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Need to know if I'm overestimating my power with my selections. (Condensed Matter Theory)

Posted: Sat Oct 28, 2017 7:18 am
by masterwindu
Hello there. I'm an international student trying to apply to US grad schools. Here's my background:

Undergraduate degree: Undergraduate Master degree in Theoretical Physics from a UK uni (Top 5 in Physics, not Oxbridge)

Grades: We don't have GPA. I was however, top in the cohort overall last year and my average mark is well beyond the first class threshold.

Research experience: Haha :roll: . Besides my current master thesis on topological phases, I only did one or two physics numerical projects. No publications obviously.

GRE: P:990 V:162 Q:164 AW:4

I'm currently looking to apply to schools relatively good at condensed matter theory (topological phases, fractionalized phases, phase transitions, high Tc superconductors, etc) and/or particle theory (Strings, LQG, Black holes etc) and here are my tentative choices (I have a few potential advisors in mind for each of them) :


Okay (I think)
UIUC (got a reply from a professor who says he would consider my application more closely, if that helps)
UC Berkeley

(Penn State)
(Texas at Austin)
(Colorado boulder)

Am I being too ambitious? Looking at the previous applicants profile and results, my academic record may look okay, but it's certainly no guarantee to admission, since a lot may still depend on LOR and SOP, or even the reputation of my university. I'm also slightly concerned that my lack of research experience, since apparently the discrepency in opportunities between US and UK is sometimes taken into consideration. What other schools could I consider for safety choices (PhD)?

Re: Need to know if I'm overestimating my power with my selections. (Condensed Matter Theory)

Posted: Sun Oct 29, 2017 1:41 pm
by TakeruK
I think you are a competitive enough candidate that it's worth applying to every school you may be interested in. So don't avoid any schools because it is a competitive one. Fit matters, so if you are a good fit, you have a good chance.

I notice that you have a lot of public state schools on your list. In the US, public schools charge way higher tuition and fees for international students compared to domestic students. This doesn't mean you pay more, but it means the Physics dept will have to pay more. Thus, at many schools, especially UC Berkeley and other UC schools, it is much harder to get in as an international student. Basically, there are only so many spots for international students and you have to compete with the top candidates around the world for them.

So, I would suggest that you add more private schools to your list that interest you.

Re: Need to know if I'm overestimating my power with my selections. (Condensed Matter Theory)

Posted: Tue Oct 31, 2017 8:58 am
by masterwindu
Thanks. I will keep that in mind!

Re: Need to know if I'm overestimating my power with my selections. (Condensed Matter Theory)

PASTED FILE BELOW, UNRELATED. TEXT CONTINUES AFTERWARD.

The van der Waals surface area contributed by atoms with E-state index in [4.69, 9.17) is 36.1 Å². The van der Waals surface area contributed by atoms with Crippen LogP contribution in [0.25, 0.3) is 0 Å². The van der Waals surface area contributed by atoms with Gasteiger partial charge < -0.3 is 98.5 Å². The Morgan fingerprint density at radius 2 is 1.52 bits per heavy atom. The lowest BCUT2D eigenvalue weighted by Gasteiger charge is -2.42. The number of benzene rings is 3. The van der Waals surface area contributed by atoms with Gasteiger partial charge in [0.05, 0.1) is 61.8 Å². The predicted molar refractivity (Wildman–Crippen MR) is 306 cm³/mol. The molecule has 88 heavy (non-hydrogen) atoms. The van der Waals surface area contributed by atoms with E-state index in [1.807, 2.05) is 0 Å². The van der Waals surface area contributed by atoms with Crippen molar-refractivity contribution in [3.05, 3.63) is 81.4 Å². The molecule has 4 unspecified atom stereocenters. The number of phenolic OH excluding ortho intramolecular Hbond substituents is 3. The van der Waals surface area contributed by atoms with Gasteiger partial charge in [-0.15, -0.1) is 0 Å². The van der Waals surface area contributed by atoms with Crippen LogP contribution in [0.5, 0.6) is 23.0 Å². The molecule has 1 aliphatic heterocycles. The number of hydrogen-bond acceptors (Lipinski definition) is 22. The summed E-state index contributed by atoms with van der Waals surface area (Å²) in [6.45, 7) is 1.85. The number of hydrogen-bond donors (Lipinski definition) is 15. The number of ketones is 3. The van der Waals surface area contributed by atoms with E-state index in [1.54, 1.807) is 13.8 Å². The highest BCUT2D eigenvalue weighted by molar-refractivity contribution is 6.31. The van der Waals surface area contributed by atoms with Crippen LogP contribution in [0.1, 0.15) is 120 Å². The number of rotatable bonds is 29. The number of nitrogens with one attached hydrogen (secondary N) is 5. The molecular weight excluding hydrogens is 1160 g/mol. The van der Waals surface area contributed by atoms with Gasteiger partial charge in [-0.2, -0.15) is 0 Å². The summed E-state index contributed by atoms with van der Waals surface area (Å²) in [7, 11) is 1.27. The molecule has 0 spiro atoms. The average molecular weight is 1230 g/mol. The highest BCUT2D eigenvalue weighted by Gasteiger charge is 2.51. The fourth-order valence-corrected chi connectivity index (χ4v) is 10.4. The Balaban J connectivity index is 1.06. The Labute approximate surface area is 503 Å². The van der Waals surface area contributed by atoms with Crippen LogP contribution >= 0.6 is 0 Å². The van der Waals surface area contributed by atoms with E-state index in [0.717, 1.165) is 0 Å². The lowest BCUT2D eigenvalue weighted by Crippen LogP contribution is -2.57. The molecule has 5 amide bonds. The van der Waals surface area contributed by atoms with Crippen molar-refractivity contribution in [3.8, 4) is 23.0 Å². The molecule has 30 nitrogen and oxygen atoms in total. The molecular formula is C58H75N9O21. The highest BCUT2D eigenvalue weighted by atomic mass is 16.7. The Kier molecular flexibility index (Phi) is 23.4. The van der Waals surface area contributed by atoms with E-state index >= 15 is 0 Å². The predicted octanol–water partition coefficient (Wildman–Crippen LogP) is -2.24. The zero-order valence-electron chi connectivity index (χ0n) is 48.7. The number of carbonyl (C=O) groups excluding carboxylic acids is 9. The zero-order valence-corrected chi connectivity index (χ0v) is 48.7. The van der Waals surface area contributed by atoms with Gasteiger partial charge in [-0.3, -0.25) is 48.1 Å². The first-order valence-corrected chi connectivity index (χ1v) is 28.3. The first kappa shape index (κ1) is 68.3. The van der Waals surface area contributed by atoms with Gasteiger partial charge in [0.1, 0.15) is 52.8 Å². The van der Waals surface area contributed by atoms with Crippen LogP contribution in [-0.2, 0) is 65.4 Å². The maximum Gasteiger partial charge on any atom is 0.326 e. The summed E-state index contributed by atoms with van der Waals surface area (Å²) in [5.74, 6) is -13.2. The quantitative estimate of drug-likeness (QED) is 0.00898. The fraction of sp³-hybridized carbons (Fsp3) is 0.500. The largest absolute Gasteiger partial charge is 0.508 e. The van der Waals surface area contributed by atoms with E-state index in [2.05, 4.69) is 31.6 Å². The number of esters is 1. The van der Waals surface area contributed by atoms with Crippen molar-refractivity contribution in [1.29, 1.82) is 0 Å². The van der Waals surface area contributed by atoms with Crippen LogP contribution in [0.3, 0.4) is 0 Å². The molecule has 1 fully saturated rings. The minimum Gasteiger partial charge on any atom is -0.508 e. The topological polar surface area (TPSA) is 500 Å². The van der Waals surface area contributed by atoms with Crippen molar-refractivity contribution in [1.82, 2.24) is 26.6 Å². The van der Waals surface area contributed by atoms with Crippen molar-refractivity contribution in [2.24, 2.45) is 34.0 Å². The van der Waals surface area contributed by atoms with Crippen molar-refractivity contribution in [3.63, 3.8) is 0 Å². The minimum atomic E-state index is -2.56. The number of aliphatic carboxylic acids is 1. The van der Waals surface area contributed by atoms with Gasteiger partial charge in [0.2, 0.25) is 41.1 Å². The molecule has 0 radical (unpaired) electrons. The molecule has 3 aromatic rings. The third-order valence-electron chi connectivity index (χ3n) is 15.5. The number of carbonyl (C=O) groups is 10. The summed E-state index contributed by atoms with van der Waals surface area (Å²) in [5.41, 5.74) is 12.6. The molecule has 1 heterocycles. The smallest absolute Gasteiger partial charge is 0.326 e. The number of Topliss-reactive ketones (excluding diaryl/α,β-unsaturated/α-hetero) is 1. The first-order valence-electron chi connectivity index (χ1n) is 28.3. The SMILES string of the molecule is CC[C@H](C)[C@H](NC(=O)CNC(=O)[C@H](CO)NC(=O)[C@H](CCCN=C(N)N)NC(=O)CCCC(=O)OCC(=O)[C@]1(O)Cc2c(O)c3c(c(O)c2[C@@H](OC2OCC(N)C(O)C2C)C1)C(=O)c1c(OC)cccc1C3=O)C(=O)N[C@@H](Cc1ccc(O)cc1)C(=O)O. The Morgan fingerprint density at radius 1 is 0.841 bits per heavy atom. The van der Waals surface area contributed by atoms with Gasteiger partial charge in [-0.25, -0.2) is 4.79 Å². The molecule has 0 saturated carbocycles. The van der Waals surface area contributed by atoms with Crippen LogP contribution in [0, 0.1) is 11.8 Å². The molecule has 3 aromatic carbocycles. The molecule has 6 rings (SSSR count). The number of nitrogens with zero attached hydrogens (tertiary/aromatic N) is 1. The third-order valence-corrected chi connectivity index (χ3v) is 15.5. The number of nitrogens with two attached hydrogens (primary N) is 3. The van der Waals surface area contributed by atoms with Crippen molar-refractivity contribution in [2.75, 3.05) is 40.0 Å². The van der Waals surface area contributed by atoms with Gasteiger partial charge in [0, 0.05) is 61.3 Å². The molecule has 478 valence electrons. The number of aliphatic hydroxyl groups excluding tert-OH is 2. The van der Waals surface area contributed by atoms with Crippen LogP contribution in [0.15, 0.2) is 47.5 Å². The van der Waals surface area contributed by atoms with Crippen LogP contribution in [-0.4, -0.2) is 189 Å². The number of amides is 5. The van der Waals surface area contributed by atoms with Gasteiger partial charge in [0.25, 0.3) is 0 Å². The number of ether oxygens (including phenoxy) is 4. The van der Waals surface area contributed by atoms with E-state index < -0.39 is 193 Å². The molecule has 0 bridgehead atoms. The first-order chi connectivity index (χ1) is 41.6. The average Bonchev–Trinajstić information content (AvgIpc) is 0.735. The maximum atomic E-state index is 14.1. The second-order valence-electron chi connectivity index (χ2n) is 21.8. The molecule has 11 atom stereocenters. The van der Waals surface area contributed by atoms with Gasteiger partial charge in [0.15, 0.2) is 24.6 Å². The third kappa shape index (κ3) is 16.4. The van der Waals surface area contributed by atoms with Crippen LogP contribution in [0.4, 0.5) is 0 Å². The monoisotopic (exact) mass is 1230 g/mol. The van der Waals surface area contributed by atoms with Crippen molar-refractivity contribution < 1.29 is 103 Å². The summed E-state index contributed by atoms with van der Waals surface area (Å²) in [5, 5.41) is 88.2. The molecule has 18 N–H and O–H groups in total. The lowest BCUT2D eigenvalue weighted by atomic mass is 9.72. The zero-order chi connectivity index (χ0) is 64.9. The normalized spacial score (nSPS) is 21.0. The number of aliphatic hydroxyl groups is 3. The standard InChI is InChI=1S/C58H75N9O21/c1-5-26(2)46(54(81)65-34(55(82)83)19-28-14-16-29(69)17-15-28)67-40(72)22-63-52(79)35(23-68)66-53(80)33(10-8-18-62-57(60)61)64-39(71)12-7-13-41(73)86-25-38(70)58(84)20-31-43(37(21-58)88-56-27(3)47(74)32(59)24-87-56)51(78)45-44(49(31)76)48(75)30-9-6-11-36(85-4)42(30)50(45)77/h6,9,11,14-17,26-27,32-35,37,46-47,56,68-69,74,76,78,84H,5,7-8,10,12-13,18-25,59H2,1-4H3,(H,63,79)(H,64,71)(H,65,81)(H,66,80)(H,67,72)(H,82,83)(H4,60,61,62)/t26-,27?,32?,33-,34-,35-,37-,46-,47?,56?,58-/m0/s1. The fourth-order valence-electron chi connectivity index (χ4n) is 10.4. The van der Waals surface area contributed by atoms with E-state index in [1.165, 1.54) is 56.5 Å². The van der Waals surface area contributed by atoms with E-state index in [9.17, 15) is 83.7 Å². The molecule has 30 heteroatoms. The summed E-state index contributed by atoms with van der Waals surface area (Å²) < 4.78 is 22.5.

Posted: Sat Nov 04, 2017 12:41 am
I was also an MPhys student last year (also roughly top 5 for Physics, not Oxbridge) and applied for CMT. Had no publications when I applied, just a few undergraduate projects and had done my MPhys project for a couple of months at that point, so pretty similar to you. I wasn't top of my year though (but still in the top few percent) and had a PGRE of 950, so you've a better academic record than I had, but I'd still encourage you to apply to a few more safeties and schools outside the top 10. The competition is just really high - UC Berkeley had 970 applications for 45 spots last year and also take a look at the AIP enrollment data, UCSB has just 25 international physics graduate students out of a total of 135, so they only accept around 4 or 5 international students per year. So I wouldn't consider either of those schools much easier to get into than MIT or Princeton, even with your profile. CU Boulder and UMD are both great choices, some other schools you might want to look at are Boston University, Rice and Brown - all good schools for CMT, which also admit more internationals than they do US applicants, according to last year's data.

That being said, coming literally top in your year at a top 5 UK university is seriously impressive, so you definitely have a shot at getting into a top school. I still get the impression though that serious research experience (e.g. for several years of undergrad, having done multiple REUs, maybe having a publication etc.) is the most important thing for US schools. So it's hard to say if you're being too ambitious with your choices, but be prepared for the possibility of mostly rejections - I would just advise you to apply to a greater number of schools if you can afford it.

Good luck with your applications, I'm now in my first year at a UC school and really enjoying it! Feel free to PM me if you have any other questions.